Hernando School Board member Dianne Bonfield wants a pound of flesh for the holidays. Bonfield said last week that three employees — a principal, assistant principal and kindergarten teacher — should be terminated for their roles in a teacher-produced political e-mail targeting incumbent School Board members in October.
Bonfield has no authority over most district personnel matters. Her call for such harsh ramifications on previously disciplined employees demonstrates mean-spirited leadership and an unnecessary public second-guessing of the superintendent's management.
Bonfield resurrected the issue Dec. 14 with prepared remarks at a Hernando School Board meeting in which she said, in part, "We need to send a message to our employees that violations of policy will not be tolerated and that severe discipline will go to those that do.''
The crime? A kindergarten teacher at Challenger K-8 School of Science and Mathematics used a district e-mail to urge other kindergarten teachers to vote for Cynthia Moore over incumbent Sandra Nicholson in the Nov. 2 Hernando School Board race. Moore won by 38 votes. District policy prohibits employees from soliciting support for political candidates during work hours and forbids using school equipment, including e-mail accounts, for political purposes at all times.
The e-mail, from teacher Jessica Nicolai, also targeted incumbents Bonfield and John K. Sweeney and urged teachers to "vote them out.'' Perhaps the more embarrassing crime is Nicolai's faulty knowledge of civics. Bonfield and Sweeney had won re-election two months earlier in the Aug. 24 primary.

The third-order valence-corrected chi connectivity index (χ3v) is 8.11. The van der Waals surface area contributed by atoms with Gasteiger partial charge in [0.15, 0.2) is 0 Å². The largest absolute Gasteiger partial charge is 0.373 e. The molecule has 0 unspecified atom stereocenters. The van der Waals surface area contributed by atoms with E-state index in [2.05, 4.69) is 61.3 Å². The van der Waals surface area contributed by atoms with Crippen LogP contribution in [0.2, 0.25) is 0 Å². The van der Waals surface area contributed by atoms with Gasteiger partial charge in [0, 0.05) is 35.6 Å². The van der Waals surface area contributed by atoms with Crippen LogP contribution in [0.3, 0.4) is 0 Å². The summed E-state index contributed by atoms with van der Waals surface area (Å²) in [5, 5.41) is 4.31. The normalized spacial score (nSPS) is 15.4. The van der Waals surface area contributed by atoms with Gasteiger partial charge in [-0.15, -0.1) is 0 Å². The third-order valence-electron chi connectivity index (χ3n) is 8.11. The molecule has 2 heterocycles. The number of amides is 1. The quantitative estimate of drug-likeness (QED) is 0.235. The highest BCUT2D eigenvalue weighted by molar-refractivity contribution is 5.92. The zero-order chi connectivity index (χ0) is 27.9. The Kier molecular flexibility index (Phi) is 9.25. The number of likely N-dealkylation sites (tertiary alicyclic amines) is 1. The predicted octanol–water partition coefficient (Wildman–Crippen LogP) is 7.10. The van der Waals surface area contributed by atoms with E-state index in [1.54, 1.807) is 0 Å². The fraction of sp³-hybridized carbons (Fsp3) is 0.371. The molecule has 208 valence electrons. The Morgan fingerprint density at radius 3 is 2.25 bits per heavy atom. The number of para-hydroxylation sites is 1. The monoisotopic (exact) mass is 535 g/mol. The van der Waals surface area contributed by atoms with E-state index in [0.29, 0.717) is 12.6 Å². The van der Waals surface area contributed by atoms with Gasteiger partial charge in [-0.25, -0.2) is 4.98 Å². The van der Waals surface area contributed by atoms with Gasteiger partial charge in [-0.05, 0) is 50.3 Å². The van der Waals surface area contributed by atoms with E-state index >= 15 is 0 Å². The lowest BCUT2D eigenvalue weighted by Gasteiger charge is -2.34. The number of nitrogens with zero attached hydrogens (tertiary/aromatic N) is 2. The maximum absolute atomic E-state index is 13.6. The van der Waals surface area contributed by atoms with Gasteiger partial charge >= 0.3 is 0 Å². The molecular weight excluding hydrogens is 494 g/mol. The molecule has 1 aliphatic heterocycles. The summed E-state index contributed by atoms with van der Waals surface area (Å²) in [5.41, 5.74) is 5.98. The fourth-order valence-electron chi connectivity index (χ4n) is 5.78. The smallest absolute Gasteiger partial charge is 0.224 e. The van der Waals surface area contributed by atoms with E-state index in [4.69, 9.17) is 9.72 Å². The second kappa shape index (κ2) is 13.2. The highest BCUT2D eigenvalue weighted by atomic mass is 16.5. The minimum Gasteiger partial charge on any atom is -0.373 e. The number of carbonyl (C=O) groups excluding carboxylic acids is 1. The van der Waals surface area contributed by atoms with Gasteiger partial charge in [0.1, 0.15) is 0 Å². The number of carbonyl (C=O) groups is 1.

However, it is disturbing that Nicolai and fellow teacher Jayneen Mann, who resigned after forwarding Nicolai's comments to her classroom parents, professed no knowledge of the district policy banning politicking on public time. It should be simple common sense among public employees, but the episode demonstrates the district's training is lacking. Bonfield would better serve the public by wondering how widespread ignorance of district rules is among the employees.
Instead, Bonfield said Nicolai, assistant principal Cindy Stewart and principal Sue Stoops needed to be fired. The e-mail was sent shortly after the three incumbents supported ending mandatory volunteer requirements for parents at Challenger and Chocachatti Elementary. A board majority later reversed that and said parents failing to meet the volunteer hours would be instructed to meet with school staff, but their children would not be penalized.
The teachers received written reprimands and the administrators received "letters of direction'' to avoid politically related conversations at school and to reaffirm the district policies with their staffs. Nicolai sent a written letter of apology to superintendent Bryan Blavatt. She would have been wise to copy it to board members.
Bonfield, meanwhile, shouldn't construe a single episode of poor judgment as a firing offense and would show better judgment herself if she allowed Blavatt to handle the job for which she hired him.